This is, at time of writing, the latest release from the ambient metal force that is Uruk Hai. As such, you can celebrate the dual facts that (i) the release is in a pretty large edition for this time of split CD (500 copies) and (ii) as a result, you'll almost certainly be able to find one for sale still if you look on-line at the usual sources, or visit Hugin's MySpace page (www/myspace.com/urukhaiofficial). Welcome news indeed for the growing army of Uruk Hai fans clamouring for product!
Continuing something of a trend established over recent years, the Uruk Hai part of this split release contains some tracks that have been previously released on other albums or demos. As some of these other releases have been in very limited edition, or just plain hard to find, this isn't a bad thing for the casual listener. There's always a bit of debate when artists re-release material on successive releases, but in this instance Nazgul thinks it's a positive thing as frankly the level of opportunity for many of Hugin's potential customers to get to hear this material is often limited and - let's be honest - it's hardly the 'grab the cash and get the tills ringing' opportunism that many bands (insert your own particular bug-bear here) adopt in rehashing 'best-of' compilations every few years.
For the record, the derivations of the songs in question are as follows:
'Death Is Just Another Path' - also scheduled for the split release with Funeral Fornication, and the highlight of a bonus disc of the same name if you were one of the early-bird purchasers of "Black Blood, White Hand" from Steinklang Industries (or attended that album's release party earlier this year). This track makes another appearance, this time on the limited edition collection "Angband" released in 2010 on Runenstein Records.
'Gil-Galad' - appears on the "Angband" collection and as a self-titled tape in its own right in the Wulfrune Worxx 'split series' of releases. It is also planned to be one of the three Uruk Hai tracks on the yet-to-be released split with Mhnunrrn. Those with a longer memory will also recall a different track by the same name that appeared on the "Elbentanz" CDr released by Odium Records (hailz, Phil) in 2003.
The common theme linking these three tracks together - and the most probable reason for grouping them together here on the one single release - is their shared inspiration from Tolkien's Lord of the Rings work, and particularly the recent films. All of the songs are sample-rich in dialogue, especially 'March To War' in which a number of scenes from the storming of Helms Deep are interspersed with the music, and all have a epic and momentous drama to them that could - with a promo CD being shot over the desk of a suitably influential movie mogul - lead to a career in movie scores for our Austrian hero. The quality of the music is staggering and, as Nazgul doubtless has said before, it is amazing to compare the multi-layered songs of modern Uruk Hai to those more primitive tracks from the band's early recordings and consider that this is the same one-man project at work. If you harbour any preconceptions about the depth and ability of this band then may Nazgul respectfully suggest that you listen to the tracks on this album and be prepared to be confounded!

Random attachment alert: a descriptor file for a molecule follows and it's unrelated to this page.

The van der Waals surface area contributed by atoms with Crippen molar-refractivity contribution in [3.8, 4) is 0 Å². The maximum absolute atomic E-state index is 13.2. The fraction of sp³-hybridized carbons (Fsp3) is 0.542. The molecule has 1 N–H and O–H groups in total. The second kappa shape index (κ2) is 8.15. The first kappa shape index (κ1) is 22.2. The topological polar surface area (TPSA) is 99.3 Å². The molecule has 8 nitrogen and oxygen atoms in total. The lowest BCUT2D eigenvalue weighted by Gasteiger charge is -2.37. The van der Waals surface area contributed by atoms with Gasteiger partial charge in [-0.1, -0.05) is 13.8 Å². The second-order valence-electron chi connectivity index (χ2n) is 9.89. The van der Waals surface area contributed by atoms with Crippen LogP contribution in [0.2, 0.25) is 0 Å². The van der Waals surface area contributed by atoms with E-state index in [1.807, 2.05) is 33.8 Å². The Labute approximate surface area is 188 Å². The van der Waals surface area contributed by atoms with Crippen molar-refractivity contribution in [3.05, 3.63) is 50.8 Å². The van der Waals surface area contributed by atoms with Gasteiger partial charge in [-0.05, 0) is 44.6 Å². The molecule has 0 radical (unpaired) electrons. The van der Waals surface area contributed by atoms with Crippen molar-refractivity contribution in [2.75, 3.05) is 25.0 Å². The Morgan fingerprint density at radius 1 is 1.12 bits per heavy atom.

Indeed, 'March to War' commences with Saruman's famous speech, "A new power is rising. Its victory is at hand. This night the land will be stained with the blood of Rohan. March to Helm's Deep. Leave none alive. To war!" from The Two Towers, and proceeds through some rousing and magisterial percussion to lead the listener through the battle of Helm's Deep, including on the way Saruman's conversations with Wormtongue about the need for thousands to storm the walls (cue army of 10,000 marching Uruk Hai) and the death of Théoden whilst leading the Riders of Rohan in the battle of the Pelennor Fields.
The inspiration for the song 'Death Is Just Another Path', on the other hand, comes from the conversation between Pippin and Gandalf the Grey, as cited:
Pippin: I didn't think it would end this way.
Essentially, if you are a Lord of the Rings fan and/or a lover of Hugin's Uruk Hai project you will enjoy this release enormously!
A word or three on the other half of this split, Sieghetnar, the one-man project led by Thorkraft. Not being overly familiar with his work, Nazgul has poached some appropriate commentary from other on-line sources here, which to my mind sums up the listening experience very well:
"Whilst still quite new to the scene, Sieghetnar is a musical entity that has managed to strongly establish its own unique and distinctive sound in this short time, combining elements of black metal, ambient and even some funeral doom to create a slow, melancholic and beautifully atmospheric form of music. The guitar tone, though very distorted, is not harsh-sounding like the razor-sharp sound typical of say, Xasthur, but instead a more calming, fuzzier wall of sound that surrounds the music like a dense snowfall, and this constant guitar ambiance lays the foundation for the cold, wintery feel of this album. The guitars are in no way overpowering and are instead quite relaxing and hypnotic, with guitar parts weaving in and out of each other along with keyboards, generating a blur of harmonies."
Thorkraft (pictured below) was kind enough to share some thoughts with Nazgul about the Sieghetnar project and the coming together of this split CD:
(2) Can you tell us a little more about your band Sieghetnar - when the band began, its philosophy and beliefs?
(3) What other bands have you been involved with?
(4) How did you first come across Hugin's music?
(5) How have sales been since the 500 CDs were pressed?!
(6) Do you have any favourite piece of Hugin's music (from any of his projects)?